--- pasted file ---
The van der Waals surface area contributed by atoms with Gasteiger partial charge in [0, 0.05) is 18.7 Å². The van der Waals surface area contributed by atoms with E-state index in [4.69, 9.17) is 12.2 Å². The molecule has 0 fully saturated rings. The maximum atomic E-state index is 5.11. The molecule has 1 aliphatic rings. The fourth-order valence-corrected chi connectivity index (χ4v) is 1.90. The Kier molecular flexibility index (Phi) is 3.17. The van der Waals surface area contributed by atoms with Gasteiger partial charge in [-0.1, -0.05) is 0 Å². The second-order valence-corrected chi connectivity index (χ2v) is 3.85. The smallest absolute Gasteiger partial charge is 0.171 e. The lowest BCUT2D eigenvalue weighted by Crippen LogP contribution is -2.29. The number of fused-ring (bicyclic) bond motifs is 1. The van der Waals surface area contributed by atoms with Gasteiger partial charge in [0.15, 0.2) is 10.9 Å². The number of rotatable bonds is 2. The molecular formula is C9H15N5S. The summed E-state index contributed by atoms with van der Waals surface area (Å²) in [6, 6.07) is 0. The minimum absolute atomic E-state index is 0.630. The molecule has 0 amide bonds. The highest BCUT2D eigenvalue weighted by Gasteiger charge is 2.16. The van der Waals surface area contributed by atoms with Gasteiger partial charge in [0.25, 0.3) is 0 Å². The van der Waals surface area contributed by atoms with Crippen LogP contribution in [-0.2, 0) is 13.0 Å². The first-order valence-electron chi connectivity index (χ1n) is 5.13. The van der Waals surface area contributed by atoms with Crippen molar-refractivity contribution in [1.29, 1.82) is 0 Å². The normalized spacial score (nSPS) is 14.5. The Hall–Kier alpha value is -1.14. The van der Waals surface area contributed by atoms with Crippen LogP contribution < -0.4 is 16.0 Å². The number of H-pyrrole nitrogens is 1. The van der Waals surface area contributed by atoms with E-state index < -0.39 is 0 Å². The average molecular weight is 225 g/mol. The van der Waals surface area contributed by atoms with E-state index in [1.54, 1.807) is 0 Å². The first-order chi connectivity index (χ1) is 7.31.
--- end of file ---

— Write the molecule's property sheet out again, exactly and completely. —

The van der Waals surface area contributed by atoms with Gasteiger partial charge in [0, 0.05) is 18.7 Å². The van der Waals surface area contributed by atoms with E-state index in [4.69, 9.17) is 12.2 Å². The molecule has 0 fully saturated rings. The maximum atomic E-state index is 5.11. The molecule has 1 aliphatic rings. The fourth-order valence-corrected chi connectivity index (χ4v) is 1.90. The Kier molecular flexibility index (Phi) is 3.17. The van der Waals surface area contributed by atoms with Gasteiger partial charge in [-0.1, -0.05) is 0 Å². The second-order valence-corrected chi connectivity index (χ2v) is 3.85. The smallest absolute Gasteiger partial charge is 0.171 e. The lowest BCUT2D eigenvalue weighted by Crippen LogP contribution is -2.29. The number of fused-ring (bicyclic) bond motifs is 1. The van der Waals surface area contributed by atoms with Gasteiger partial charge in [0.15, 0.2) is 10.9 Å². The number of rotatable bonds is 2. The molecular formula is C9H15N5S. The summed E-state index contributed by atoms with van der Waals surface area (Å²) in [6, 6.07) is 0. The minimum absolute atomic E-state index is 0.630. The molecule has 0 amide bonds. The highest BCUT2D eigenvalue weighted by Gasteiger charge is 2.16. The van der Waals surface area contributed by atoms with Gasteiger partial charge in [0.25, 0.3) is 0 Å². The van der Waals surface area contributed by atoms with Crippen LogP contribution in [-0.2, 0) is 13.0 Å². The first-order valence-electron chi connectivity index (χ1n) is 5.13. The van der Waals surface area contributed by atoms with Crippen molar-refractivity contribution in [1.29, 1.82) is 0 Å². The normalized spacial score (nSPS) is 14.5. The Hall–Kier alpha value is -1.14. The van der Waals surface area contributed by atoms with Crippen LogP contribution < -0.4 is 16.0 Å². The number of H-pyrrole nitrogens is 1. The van der Waals surface area contributed by atoms with E-state index < -0.39 is 0 Å². The average molecular weight is 225 g/mol. The van der Waals surface area contributed by atoms with E-state index in [1.54, 1.807) is 0 Å². The first-order chi connectivity index (χ1) is 7.31.